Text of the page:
NASA has selected SiFive, an American startup specializing in the development of RISC-V processors, to provide the “processor core” of the space agency’s next HPSC (High-Performance Spaceflight Computing) processor. The agency announced last June that its HPSC project aims to develop a new computing technology for spaceflight that will have computing power “at least 100 times” that of current computers developed almost 100 years ago.
These new processors should not only be radiation-resistant, but also run at minimal power and shut down when not needed, while still being able to land spacecraft on Mars and help astronauts in space. NASA Jet Propulsion Laboratory (JPL) engineers are leading the development of HPSC to create multi-core chips and their working software. The HPSC must process data 100 times faster than existing “space” computers due to power limitations.
That’s why the space agency eventually turned to SiFive, a maker of RISC-V chips, to help replace its aging spaceflight computers. According to SiFive, NASA’s HPSC will use an eight-core SiFive X280 “Intelligence” RISC-V vector core along with four other SiFive RISC-V cores.
The chip designer claims that the X280 has demonstrated 100 times the speed required by NASA HSPC and is suitable for applications requiring high bandwidth, single-wire performance and power constraints. “Our SiFive RISC-V intellectual property allows NASA to benefit from the support, flexibility and long-term viability of the growing global RISC-V ecosystem,” said Jack Kang, business development manager at SiFive.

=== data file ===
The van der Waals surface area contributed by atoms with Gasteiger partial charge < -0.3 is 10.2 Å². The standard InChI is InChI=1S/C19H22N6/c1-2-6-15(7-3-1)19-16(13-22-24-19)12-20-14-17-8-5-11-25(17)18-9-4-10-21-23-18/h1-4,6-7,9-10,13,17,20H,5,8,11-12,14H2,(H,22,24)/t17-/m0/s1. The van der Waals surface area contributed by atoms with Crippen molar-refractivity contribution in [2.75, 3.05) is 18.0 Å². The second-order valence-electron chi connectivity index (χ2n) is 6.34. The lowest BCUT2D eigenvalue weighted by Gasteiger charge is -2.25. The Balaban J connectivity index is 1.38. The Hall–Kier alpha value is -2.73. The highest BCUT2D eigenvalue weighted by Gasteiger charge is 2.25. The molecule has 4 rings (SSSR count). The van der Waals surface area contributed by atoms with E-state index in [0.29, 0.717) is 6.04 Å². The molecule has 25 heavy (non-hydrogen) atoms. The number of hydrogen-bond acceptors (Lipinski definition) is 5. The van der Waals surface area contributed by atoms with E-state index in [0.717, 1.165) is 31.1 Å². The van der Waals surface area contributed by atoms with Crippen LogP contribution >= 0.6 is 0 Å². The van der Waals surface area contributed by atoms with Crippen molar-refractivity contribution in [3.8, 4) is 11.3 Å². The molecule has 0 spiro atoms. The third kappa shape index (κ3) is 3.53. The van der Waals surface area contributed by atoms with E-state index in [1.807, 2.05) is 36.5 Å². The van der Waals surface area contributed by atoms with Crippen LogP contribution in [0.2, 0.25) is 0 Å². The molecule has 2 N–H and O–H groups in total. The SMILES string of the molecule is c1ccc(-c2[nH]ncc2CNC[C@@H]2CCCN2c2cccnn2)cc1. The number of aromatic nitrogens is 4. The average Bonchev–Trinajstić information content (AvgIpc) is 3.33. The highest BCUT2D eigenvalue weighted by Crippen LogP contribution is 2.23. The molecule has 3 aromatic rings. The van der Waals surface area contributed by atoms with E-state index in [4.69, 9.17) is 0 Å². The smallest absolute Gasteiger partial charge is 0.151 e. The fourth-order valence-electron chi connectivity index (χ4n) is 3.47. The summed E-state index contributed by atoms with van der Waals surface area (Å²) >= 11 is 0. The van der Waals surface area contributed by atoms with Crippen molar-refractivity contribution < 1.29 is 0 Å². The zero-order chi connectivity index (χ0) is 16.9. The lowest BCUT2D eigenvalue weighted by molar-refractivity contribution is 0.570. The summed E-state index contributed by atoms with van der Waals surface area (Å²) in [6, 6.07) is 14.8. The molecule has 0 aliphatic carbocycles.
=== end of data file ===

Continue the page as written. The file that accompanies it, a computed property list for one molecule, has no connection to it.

Winning the RISC-V Standard
NASA’s choice of SiFive is a small but important victory for the RISC-V (pronounced “risk-five”) standard. The latter was invented by professors David Patterson and Krste Asanovich of the University of California at Berkeley 12 years ago. Developers are free to change the instruction set architecture (ISA) of a RISC-V chip, which defines how the chip’s hardware works. This distinguishes it from Intel’s proprietary x86 ISAs that dominate PCs and servers, and the Arm instructions licensed by Arm Ltd to most smartphone manufacturers, which have proven popular for M1 chips from, for example, Apple.
Intel is also seeing opportunities in RISC-V chips after it launched Intel Foundry Services (IFS) last year and returned to making chips for others. In February, Intel joined RISC-V as a core member and, together with IFS, announced a $1 billion fund to improve tools for x86, Arm, and RISC-V ISA. Intel is also making high-performance RISC-V cores from startup Ventana Microcro available to IFS.
In August, NASA’s Jet Propulsion Laboratory announced that it had selected Microchip Technology, a developer of industrial embedded control systems, to develop the HPSC processor. Microchip Technology was responsible for the architecture, design, and delivery of the HPSC processor for three years under a $50 million contract. NASA’s announcement does not mention RISC-V, but in June Microchip announced the industry’s first field-programmable gate array (FPGA) based on RISC-V.
According to Microchip, its design will allow NASA to take advantage of “a complete Ethernet network, advanced artificial intelligence and machine learning, and connectivity support.”